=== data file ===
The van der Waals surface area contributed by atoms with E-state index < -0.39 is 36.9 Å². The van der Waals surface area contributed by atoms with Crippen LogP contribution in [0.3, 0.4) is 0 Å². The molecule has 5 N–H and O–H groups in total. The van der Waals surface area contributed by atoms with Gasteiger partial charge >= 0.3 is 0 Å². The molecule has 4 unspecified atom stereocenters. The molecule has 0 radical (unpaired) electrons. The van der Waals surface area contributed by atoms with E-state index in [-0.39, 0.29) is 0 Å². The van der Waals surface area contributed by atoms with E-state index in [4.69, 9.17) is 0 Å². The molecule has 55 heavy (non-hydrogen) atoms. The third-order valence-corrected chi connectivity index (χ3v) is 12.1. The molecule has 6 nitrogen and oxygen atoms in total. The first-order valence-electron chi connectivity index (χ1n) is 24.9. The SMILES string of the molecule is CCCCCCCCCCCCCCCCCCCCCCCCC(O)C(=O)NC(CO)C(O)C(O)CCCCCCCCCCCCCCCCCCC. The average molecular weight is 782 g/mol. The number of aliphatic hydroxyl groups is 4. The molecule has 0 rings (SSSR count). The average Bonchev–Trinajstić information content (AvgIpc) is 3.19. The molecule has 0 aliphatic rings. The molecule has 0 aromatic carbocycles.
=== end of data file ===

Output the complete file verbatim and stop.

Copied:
The van der Waals surface area contributed by atoms with E-state index < -0.39 is 36.9 Å². The van der Waals surface area contributed by atoms with Crippen LogP contribution in [0.3, 0.4) is 0 Å². The molecule has 5 N–H and O–H groups in total. The van der Waals surface area contributed by atoms with Gasteiger partial charge >= 0.3 is 0 Å². The molecule has 4 unspecified atom stereocenters. The molecule has 0 radical (unpaired) electrons. The van der Waals surface area contributed by atoms with E-state index in [-0.39, 0.29) is 0 Å². The van der Waals surface area contributed by atoms with E-state index in [4.69, 9.17) is 0 Å². The molecule has 55 heavy (non-hydrogen) atoms. The third-order valence-corrected chi connectivity index (χ3v) is 12.1. The molecule has 6 nitrogen and oxygen atoms in total. The first-order valence-electron chi connectivity index (χ1n) is 24.9. The SMILES string of the molecule is CCCCCCCCCCCCCCCCCCCCCCCCC(O)C(=O)NC(CO)C(O)C(O)CCCCCCCCCCCCCCCCCCC. The average molecular weight is 782 g/mol. The number of aliphatic hydroxyl groups is 4. The molecule has 0 rings (SSSR count). The average Bonchev–Trinajstić information content (AvgIpc) is 3.19. The molecule has 0 aliphatic rings. The molecule has 0 aromatic carbocycles.